LONDON (Reuters) - Britain’s housing market showed tentative signs of recovery in June as interest among buyers rose for the first time since shortly after the 2016 Brexit referendum and sales also staged a rare increase, a survey showed on Thursday.
The Royal Institution of Chartered Surveyors (RICS) house price measure - the difference between members reporting price rises and falls - improved to -1, the strongest reading since August last year, from a revised -9 in May.
The reading was stronger than a median forecast of -12 in a Reuters poll of economists and RICS said it pointed to flat property prices over the next two quarters.
Prices in London and the south east of England continued to fall but rose across the rest of the country.
Britain’s housing market slowed sharply after voters decided to leave the European Union more than three years ago, but several indicators have suggested a stabilisation in recent months.
“The latest data provides further evidence of the sales market settling down,” Simon Rubinsohn, RICS chief economist, said in a statement.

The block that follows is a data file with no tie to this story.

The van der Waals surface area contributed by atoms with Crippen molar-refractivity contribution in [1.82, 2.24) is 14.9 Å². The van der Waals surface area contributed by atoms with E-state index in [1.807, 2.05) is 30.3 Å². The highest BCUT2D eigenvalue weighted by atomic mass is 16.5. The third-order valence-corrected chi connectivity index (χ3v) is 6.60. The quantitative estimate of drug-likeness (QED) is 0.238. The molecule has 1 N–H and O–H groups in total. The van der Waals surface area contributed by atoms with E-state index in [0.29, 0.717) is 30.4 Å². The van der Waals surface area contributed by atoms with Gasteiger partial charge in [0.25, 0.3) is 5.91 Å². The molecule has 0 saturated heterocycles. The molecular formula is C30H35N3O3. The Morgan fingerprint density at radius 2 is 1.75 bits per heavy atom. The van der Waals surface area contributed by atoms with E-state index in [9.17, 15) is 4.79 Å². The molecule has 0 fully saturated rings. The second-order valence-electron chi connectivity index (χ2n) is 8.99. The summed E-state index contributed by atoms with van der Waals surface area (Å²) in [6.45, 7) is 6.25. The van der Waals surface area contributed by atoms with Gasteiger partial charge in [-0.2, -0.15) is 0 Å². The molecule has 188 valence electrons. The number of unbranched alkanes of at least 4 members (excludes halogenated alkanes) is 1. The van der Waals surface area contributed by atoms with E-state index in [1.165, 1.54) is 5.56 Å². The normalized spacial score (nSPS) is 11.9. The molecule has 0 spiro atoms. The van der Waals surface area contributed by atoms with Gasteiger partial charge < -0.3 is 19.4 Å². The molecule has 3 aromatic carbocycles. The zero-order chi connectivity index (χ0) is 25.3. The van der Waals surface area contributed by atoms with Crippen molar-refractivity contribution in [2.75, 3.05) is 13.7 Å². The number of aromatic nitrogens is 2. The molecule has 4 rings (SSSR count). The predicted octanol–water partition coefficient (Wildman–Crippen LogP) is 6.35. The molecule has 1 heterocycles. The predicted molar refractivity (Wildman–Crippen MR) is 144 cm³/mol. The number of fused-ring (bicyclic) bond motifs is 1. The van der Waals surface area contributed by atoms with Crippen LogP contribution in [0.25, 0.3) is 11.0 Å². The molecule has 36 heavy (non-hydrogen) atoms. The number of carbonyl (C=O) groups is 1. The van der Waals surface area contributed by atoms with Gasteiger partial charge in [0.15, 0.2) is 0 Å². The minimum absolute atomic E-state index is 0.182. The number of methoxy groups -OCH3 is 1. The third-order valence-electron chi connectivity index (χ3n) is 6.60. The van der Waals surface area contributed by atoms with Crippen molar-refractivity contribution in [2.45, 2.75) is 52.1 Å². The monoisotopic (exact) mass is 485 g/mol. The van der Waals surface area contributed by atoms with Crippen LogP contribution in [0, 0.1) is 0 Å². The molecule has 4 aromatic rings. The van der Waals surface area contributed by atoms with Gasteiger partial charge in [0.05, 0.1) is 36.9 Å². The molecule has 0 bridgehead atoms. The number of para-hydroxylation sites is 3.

“But I don’t get the impression from the insight provided by contributors that this is fuelling hope of a significantly more active market going forward. Many of the factors that have provided a challenge during the first half of the year remain unresolved.”
EU leaders in April delayed Britain’s deadline for the leaving the bloc until the end of October and investors are increasingly worried at the lack of clarity.
Both contenders to become Britain’s next prime minister have said they are prepared for a no-deal Brexit if necessary.
RICS said its survey showed new buyer interest rose for the first time since November 2016 and newly agreed sales edged into positive territory for the first time in 28 months.
There were also signs that sellers were feeling more confident — RICS’ new instructions indicator turned positive for the first time in a year.
Reporting by William Schomberg, editing by Andy Bruce